Volunteering Australia's 2016 national survey found that more than 90 per cent of volunteers said they saw positive change as a result of their involvement, and enjoyed being able to improve the well-being of others and being appreciated by the community.
But while it may seem like a big step between knowing how you could help your community, and actually taking action, experienced fundraisers said you shouldn't hesitate to put your hand up.
Hugh Bateman heads the Pink Up Your Town committee in Mudgee and said that running a committee is not a hugely time consuming effort if you have good people around you.
Pink Up Your Town is the McGrath Foundation's annual event to raise funds for McGrath breast care nurses in Australian communities. The nurses not only provide physical and emotional support to those living through a breast cancer diagnosis, but also educate their communities.
"There's a lot of empathy for people with breast cancer in our community. I approached the local chamber of commerce, local tourist office and local council to get them involved. I also reached out to breast cancer support groups in the area to see if anyone would be interested in helping out. From this, we formed a small but vibrant committee," Hugh said.
"We found that everyone did a little something and that once asked, it was so easy to get the local community to support the idea. We have the involvement of the local VIEW Club, but you could reach out to Rotary or Lions Club or the RSL. Everyone seems to want to be involved and it's really fun."
Gai Hawthorne, Pink Up Your Town committee leader in Penrith, near Sydney, said that fundraising is a great way to meet people, network and gain enjoyment. "Knowing you are doing something good for people with breast cancer is a fantastic feeling."
But Gai understands why some are hesitant to take the lead. "Time is precious and there's always a high level of enthusiasm at the start but it's important for people to be realistic about how much they can commit. I've found having a discussion with each team member is important, thanking them and giving them a boost partway through."
Gai said that the reward of being on the committee outweighs the effort tenfold.
"Life is crazy, anyone, any day could have a life changing discussion with someone they love and find life has changed in a second. Don't hesitate and get involved. Depending on time restraints some committee members will be able to commit more time than others but every little bit helps."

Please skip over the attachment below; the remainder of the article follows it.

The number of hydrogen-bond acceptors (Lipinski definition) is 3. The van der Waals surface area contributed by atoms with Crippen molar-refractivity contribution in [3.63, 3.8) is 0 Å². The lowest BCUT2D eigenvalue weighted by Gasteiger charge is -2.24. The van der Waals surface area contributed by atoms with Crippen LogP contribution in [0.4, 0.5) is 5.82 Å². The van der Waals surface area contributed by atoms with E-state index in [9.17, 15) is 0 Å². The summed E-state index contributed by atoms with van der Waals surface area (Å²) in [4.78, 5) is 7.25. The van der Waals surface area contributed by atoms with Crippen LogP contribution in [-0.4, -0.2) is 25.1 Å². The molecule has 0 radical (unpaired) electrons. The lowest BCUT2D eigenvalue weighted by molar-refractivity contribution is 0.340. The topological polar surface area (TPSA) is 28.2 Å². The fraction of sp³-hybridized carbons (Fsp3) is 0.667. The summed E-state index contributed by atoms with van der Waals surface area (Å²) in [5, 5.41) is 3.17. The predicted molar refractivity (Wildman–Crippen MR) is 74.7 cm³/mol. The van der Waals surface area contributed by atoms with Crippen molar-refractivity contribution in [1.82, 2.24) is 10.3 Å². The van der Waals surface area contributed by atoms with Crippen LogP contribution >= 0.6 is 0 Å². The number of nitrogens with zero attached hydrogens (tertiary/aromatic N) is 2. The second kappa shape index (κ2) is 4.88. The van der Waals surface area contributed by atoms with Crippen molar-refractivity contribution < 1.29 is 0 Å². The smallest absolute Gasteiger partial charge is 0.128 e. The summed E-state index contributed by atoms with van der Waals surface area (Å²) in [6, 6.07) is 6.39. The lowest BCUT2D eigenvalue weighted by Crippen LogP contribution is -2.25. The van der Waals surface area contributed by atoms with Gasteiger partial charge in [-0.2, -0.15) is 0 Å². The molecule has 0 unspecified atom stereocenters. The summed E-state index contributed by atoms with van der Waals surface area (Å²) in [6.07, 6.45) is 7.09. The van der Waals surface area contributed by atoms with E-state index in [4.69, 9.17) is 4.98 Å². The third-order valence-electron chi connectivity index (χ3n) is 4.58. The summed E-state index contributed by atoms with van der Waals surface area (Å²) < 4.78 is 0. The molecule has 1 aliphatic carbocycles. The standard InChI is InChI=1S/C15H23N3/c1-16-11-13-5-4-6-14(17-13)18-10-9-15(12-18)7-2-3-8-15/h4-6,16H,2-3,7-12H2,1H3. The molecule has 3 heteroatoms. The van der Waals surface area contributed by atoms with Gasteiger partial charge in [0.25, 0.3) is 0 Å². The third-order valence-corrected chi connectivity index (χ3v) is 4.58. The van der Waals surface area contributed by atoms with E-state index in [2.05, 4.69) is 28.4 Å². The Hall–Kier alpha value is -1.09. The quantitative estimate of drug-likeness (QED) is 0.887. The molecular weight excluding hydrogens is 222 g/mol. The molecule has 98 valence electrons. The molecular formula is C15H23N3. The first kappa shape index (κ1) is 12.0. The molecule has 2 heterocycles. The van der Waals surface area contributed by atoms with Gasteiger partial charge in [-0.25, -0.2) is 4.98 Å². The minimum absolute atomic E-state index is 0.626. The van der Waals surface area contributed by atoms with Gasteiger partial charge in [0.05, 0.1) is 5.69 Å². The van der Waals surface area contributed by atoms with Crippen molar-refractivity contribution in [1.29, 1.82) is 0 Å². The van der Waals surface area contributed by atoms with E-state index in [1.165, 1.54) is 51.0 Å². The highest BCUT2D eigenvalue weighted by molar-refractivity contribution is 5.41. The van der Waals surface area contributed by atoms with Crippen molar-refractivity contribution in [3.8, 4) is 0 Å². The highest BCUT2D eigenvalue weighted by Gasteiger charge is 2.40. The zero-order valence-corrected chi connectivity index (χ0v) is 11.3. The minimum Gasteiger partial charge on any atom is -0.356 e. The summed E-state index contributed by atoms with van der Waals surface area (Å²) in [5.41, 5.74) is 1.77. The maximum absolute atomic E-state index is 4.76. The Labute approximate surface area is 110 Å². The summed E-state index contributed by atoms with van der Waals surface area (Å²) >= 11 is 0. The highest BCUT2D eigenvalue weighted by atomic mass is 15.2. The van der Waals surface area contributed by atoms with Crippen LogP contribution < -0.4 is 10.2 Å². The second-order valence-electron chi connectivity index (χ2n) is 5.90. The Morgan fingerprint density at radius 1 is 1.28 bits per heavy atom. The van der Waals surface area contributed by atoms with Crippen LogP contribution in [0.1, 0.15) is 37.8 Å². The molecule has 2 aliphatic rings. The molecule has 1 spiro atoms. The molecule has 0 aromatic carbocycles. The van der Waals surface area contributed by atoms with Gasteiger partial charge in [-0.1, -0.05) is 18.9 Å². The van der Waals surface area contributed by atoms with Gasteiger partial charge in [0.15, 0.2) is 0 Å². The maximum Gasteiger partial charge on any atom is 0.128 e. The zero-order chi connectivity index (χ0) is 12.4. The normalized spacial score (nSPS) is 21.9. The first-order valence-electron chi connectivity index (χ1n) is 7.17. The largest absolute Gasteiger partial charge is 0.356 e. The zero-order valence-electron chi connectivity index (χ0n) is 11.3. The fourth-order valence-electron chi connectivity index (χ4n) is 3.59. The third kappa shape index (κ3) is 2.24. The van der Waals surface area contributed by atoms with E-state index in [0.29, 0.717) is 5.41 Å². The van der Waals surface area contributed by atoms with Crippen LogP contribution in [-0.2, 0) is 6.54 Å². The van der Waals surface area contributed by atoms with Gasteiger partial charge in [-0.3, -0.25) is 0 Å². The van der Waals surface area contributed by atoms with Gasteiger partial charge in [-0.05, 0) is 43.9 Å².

Morgan Houston, campaign manager for the McGrath Foundation said Pink Up Your Town becomes engrained in the fabric of the local community.
"Volunteer committees should aim to recruit about six people to help pink up the town through a couple of events such as a community gala, a pink market, and a walk/community sporting event. We provide a lot of support to committees."
Morgan said there were lots of people you could approach to start the committee including:
- member of your local chamber of commerce
- members of your local council
- employees of your regional tourism office
- people who are already active in other community groups
- real estate agents
- your family and friends
"A personalised approach works best, so a phone call, email or even better, a face-to-face meeting is a great way to ask people to participate.
"No two towns have 'Pinked Up' in quite the same way! From small regional communities to large metro suburbs - we continue to hear stories from those on the ground and their motivations to Pink UP their entire town. It's been so inspiring," she said.
Pink Up Your Town relies on a volunteer committee to form and 'pink up' their entire town - which means planning a calendar of fundraising events throughout the month of October (breast cancer awareness month).
The money raised goes towards funding a McGrath breast care nurse for at least three years in an Australian community. There is always a need for more nurses.
To learn more visit pinkupyourtown.com.au
- ACM is a partner with the McGrath Foundation for Pink Up Your Town.